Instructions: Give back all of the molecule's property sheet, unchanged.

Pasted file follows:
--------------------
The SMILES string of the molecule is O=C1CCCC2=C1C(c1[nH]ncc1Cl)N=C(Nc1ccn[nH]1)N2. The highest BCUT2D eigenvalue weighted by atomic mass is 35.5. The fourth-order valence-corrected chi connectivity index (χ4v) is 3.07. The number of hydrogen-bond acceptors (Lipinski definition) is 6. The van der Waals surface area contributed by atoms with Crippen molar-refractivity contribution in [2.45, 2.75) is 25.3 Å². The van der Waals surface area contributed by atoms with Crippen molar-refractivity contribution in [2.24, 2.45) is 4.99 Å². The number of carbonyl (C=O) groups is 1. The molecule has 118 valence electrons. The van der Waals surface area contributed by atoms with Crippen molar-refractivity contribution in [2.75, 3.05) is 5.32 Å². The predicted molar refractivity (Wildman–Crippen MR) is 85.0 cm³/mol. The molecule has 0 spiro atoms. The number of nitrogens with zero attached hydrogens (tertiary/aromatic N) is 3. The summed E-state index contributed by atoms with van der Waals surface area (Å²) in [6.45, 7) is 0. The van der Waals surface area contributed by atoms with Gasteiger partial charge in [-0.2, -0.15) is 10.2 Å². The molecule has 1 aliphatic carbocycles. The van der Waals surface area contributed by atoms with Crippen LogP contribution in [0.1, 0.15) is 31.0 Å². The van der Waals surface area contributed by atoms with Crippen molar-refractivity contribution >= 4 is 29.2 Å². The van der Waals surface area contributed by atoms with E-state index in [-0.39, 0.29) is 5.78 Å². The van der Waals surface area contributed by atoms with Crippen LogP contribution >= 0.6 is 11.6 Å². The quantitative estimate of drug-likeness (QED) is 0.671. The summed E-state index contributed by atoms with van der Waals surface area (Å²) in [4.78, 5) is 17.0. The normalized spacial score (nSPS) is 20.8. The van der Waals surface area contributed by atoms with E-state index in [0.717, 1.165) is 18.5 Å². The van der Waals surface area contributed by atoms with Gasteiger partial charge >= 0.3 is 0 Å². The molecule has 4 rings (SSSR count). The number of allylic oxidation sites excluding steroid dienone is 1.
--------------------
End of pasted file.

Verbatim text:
The SMILES string of the molecule is O=C1CCCC2=C1C(c1[nH]ncc1Cl)N=C(Nc1ccn[nH]1)N2. The highest BCUT2D eigenvalue weighted by atomic mass is 35.5. The fourth-order valence-corrected chi connectivity index (χ4v) is 3.07. The number of hydrogen-bond acceptors (Lipinski definition) is 6. The van der Waals surface area contributed by atoms with Crippen molar-refractivity contribution in [2.45, 2.75) is 25.3 Å². The van der Waals surface area contributed by atoms with Crippen molar-refractivity contribution in [2.24, 2.45) is 4.99 Å². The number of carbonyl (C=O) groups is 1. The molecule has 118 valence electrons. The van der Waals surface area contributed by atoms with Crippen molar-refractivity contribution in [2.75, 3.05) is 5.32 Å². The predicted molar refractivity (Wildman–Crippen MR) is 85.0 cm³/mol. The molecule has 0 spiro atoms. The number of nitrogens with zero attached hydrogens (tertiary/aromatic N) is 3. The summed E-state index contributed by atoms with van der Waals surface area (Å²) in [6.45, 7) is 0. The van der Waals surface area contributed by atoms with Gasteiger partial charge in [-0.2, -0.15) is 10.2 Å². The molecule has 1 aliphatic carbocycles. The van der Waals surface area contributed by atoms with Crippen LogP contribution in [0.1, 0.15) is 31.0 Å². The van der Waals surface area contributed by atoms with Crippen molar-refractivity contribution >= 4 is 29.2 Å². The van der Waals surface area contributed by atoms with E-state index in [-0.39, 0.29) is 5.78 Å². The van der Waals surface area contributed by atoms with Crippen LogP contribution >= 0.6 is 11.6 Å². The quantitative estimate of drug-likeness (QED) is 0.671. The summed E-state index contributed by atoms with van der Waals surface area (Å²) in [4.78, 5) is 17.0. The normalized spacial score (nSPS) is 20.8. The van der Waals surface area contributed by atoms with E-state index in [0.717, 1.165) is 18.5 Å². The van der Waals surface area contributed by atoms with Gasteiger partial charge >= 0.3 is 0 Å². The molecule has 4 rings (SSSR count). The number of allylic oxidation sites excluding steroid dienone is 1.